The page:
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About this blog

This blog is about the little things that make a song great.

Entries in this blog

PaulCanuck

Author's note: Thanks to kuya, a talented writer on this forum for inspiring this piece - I hope you find it useful.

 

So, your lyrics are almost completed.
You can hear the music in your head.
This song is going to be your best to date - you just know it! :lol:
You need to hit the record button before your inspiration wanes.

 

But...

There is that one weak line in the verse. :(
It ends with that word you found on Rhymezone.
It rhymes nicely with its counterpart and it's a well-known word - so no issues there. It has perfect prosody, perfect assonance, nice meter. But it introduces an image or an inference that takes the listener out of the storyline, breaks the mood you've built up and just seems out of place. And you can't find another rhyming word that fits. You've tried to jam in something that doesn't rhyme, but that made the verse feel unstable, slipshod. This is now a show-stopper. All your efforts have been in vain. The English language has let you down again - crap!

 

But wait - there is a solution. It's right in front of your eyes:

 

Can't find a rhyme? - Repeat that line!!

 

Think about it - we want our lyrics to be "conversational" and people often repeat lines when they are trying to make a point. ("Lock her up" sadly comes to mind). Humans like repetition - it doesn't require us to process new information - our minds can relax and bask in the familiar. It strengthens the impact of what has just been sung. Sometimes it even causes the listener to hear a different meaning in the line he/she hasn't thought of the first time around.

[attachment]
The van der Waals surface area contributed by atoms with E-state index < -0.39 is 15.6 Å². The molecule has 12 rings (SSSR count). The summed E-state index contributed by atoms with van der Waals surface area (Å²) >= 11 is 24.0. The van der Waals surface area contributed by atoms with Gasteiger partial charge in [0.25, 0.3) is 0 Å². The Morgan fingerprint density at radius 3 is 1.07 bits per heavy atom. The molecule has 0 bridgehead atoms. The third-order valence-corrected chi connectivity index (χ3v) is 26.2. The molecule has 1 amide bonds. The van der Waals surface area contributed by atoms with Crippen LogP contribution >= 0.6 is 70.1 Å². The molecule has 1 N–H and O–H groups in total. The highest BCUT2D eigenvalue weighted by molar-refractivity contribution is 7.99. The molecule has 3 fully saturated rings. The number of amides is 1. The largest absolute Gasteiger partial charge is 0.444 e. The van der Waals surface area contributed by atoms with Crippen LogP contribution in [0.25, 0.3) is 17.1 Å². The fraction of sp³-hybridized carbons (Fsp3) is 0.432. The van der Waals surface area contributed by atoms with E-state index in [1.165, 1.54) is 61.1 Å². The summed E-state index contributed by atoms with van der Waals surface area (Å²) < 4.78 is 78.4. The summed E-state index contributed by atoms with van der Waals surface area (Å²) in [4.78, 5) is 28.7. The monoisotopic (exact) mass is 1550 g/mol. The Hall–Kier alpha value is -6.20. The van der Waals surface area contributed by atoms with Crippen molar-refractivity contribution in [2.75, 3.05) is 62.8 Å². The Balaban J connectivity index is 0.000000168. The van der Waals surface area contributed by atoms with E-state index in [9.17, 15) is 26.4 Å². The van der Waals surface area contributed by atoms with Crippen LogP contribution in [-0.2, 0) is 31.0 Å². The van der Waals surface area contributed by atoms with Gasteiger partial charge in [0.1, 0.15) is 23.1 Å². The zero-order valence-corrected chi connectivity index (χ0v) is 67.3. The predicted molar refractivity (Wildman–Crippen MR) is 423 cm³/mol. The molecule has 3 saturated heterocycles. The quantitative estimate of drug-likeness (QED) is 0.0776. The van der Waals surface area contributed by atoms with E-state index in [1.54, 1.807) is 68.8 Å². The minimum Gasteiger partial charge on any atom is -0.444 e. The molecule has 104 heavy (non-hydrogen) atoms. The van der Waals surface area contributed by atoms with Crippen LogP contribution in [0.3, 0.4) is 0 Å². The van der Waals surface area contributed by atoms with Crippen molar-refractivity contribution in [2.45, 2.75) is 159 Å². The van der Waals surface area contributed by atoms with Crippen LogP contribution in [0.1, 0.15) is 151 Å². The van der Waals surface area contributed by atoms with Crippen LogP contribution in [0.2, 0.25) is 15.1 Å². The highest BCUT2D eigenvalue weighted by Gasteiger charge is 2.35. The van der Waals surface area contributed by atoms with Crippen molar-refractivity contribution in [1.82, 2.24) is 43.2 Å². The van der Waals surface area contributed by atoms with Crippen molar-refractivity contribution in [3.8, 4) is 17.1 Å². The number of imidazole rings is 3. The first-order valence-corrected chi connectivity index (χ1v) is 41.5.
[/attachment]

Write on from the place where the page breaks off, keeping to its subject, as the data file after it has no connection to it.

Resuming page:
Sure, we all know enough to repeat the hook usually in the chorus, but if you're like me, sometimes forget we can repeat a line in the verse or bridge.

 

It's another arrow in your songwriter's quiver - don't forget to use it!

PaulCanuck

Some songwriters advise us to give a song room to breathe, give it space, and make it less busy.

While I agree this good advice, I also like to think - give things a chance to "sink in".

 

Often listening to lyrics is like drinking from a fire hose. You can't do it, so plenty of water doesn't make it down your throat :)

To avoid this, we need to meter out the lyric so it gets absorbed by the listener's brain, not discarded because the listener isn't ready for more information.

A repeating chorus, a musical interlude or even a stop or breakdown in the song can give the listener a break.

 

Is there a poignant line in the lyric of your song?

Is there a climax in the storyline?

Is new information flowing too fast for a typical listener to keep up?

 

If so, add some room to allow things to sink in. You'll make a better connection to your listeners if you do :)

 

 

 

PaulCanuck

The Sweet Spot

This is my first blog entry on the nuances of a song.

 

Have you ever noticed that a lot of songs have a Sweet Spot? What I mean by sweet spot is - a small musical or lyrical passage that we can't get enough of hearing. I don't mean a "hook" which is repeated for us, but a special place in the song that hits us emotionally.

Maybe it's where a new instrument comes in, maybe it's a James Brown "Uuuuh", maybe a stop, a slow down, a speed up.

I used to listen to a particular jazz number on my car stereo that had a snare hit, all by itself, that led into a new section of the song. I would listen to that hit, then back it up a few seconds, and do this repeatedly just to experience that one snare hit over and over. Often people talk of the "climax" happening 7/8 of the way through a song, and maybe that is a sweet spot for many, but I quite often pick a different spot than that for my sweet spot.

 

 

Regardless of what you decide your song's lyrical/musical arrangement will be, I think it will be a better song if it has a Sweet Spot.  :)

 

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